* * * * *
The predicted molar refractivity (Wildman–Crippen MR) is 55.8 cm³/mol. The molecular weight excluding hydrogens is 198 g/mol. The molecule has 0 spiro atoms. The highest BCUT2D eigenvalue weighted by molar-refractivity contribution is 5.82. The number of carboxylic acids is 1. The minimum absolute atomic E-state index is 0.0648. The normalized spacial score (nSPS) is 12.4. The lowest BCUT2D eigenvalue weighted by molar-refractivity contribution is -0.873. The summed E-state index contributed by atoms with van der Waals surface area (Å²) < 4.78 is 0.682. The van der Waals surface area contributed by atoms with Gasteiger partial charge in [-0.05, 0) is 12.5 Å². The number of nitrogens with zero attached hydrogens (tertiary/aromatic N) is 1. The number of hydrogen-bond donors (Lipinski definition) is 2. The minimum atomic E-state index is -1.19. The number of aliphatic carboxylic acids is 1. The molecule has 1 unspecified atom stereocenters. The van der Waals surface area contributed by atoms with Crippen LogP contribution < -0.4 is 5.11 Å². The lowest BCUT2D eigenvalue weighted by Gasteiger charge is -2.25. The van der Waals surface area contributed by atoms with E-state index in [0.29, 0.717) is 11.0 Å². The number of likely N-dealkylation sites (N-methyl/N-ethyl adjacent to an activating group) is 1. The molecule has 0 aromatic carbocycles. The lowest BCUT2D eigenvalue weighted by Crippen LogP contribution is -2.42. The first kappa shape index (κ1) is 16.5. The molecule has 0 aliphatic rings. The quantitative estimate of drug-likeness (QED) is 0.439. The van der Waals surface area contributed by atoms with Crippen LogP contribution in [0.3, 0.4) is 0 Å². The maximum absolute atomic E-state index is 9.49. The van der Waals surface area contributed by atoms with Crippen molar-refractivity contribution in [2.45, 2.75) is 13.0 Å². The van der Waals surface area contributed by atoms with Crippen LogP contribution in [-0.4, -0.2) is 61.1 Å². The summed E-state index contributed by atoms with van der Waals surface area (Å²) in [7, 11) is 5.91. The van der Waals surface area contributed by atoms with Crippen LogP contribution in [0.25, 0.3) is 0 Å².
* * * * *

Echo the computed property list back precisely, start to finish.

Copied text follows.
The predicted molar refractivity (Wildman–Crippen MR) is 55.8 cm³/mol. The molecular weight excluding hydrogens is 198 g/mol. The molecule has 0 spiro atoms. The highest BCUT2D eigenvalue weighted by molar-refractivity contribution is 5.82. The number of carboxylic acids is 1. The minimum absolute atomic E-state index is 0.0648. The normalized spacial score (nSPS) is 12.4. The lowest BCUT2D eigenvalue weighted by molar-refractivity contribution is -0.873. The summed E-state index contributed by atoms with van der Waals surface area (Å²) < 4.78 is 0.682. The van der Waals surface area contributed by atoms with Gasteiger partial charge in [-0.05, 0) is 12.5 Å². The number of nitrogens with zero attached hydrogens (tertiary/aromatic N) is 1. The number of hydrogen-bond donors (Lipinski definition) is 2. The minimum atomic E-state index is -1.19. The number of aliphatic carboxylic acids is 1. The molecule has 1 unspecified atom stereocenters. The van der Waals surface area contributed by atoms with Crippen LogP contribution < -0.4 is 5.11 Å². The lowest BCUT2D eigenvalue weighted by Gasteiger charge is -2.25. The van der Waals surface area contributed by atoms with E-state index in [0.29, 0.717) is 11.0 Å². The number of likely N-dealkylation sites (N-methyl/N-ethyl adjacent to an activating group) is 1. The molecule has 0 aromatic carbocycles. The lowest BCUT2D eigenvalue weighted by Crippen LogP contribution is -2.42. The first kappa shape index (κ1) is 16.5. The molecule has 0 aliphatic rings. The quantitative estimate of drug-likeness (QED) is 0.439. The van der Waals surface area contributed by atoms with Crippen LogP contribution in [0.3, 0.4) is 0 Å². The maximum absolute atomic E-state index is 9.49. The van der Waals surface area contributed by atoms with Crippen molar-refractivity contribution in [2.45, 2.75) is 13.0 Å². The van der Waals surface area contributed by atoms with Crippen LogP contribution in [-0.4, -0.2) is 61.1 Å². The summed E-state index contributed by atoms with van der Waals surface area (Å²) in [7, 11) is 5.91. The van der Waals surface area contributed by atoms with Crippen LogP contribution in [0.25, 0.3) is 0 Å².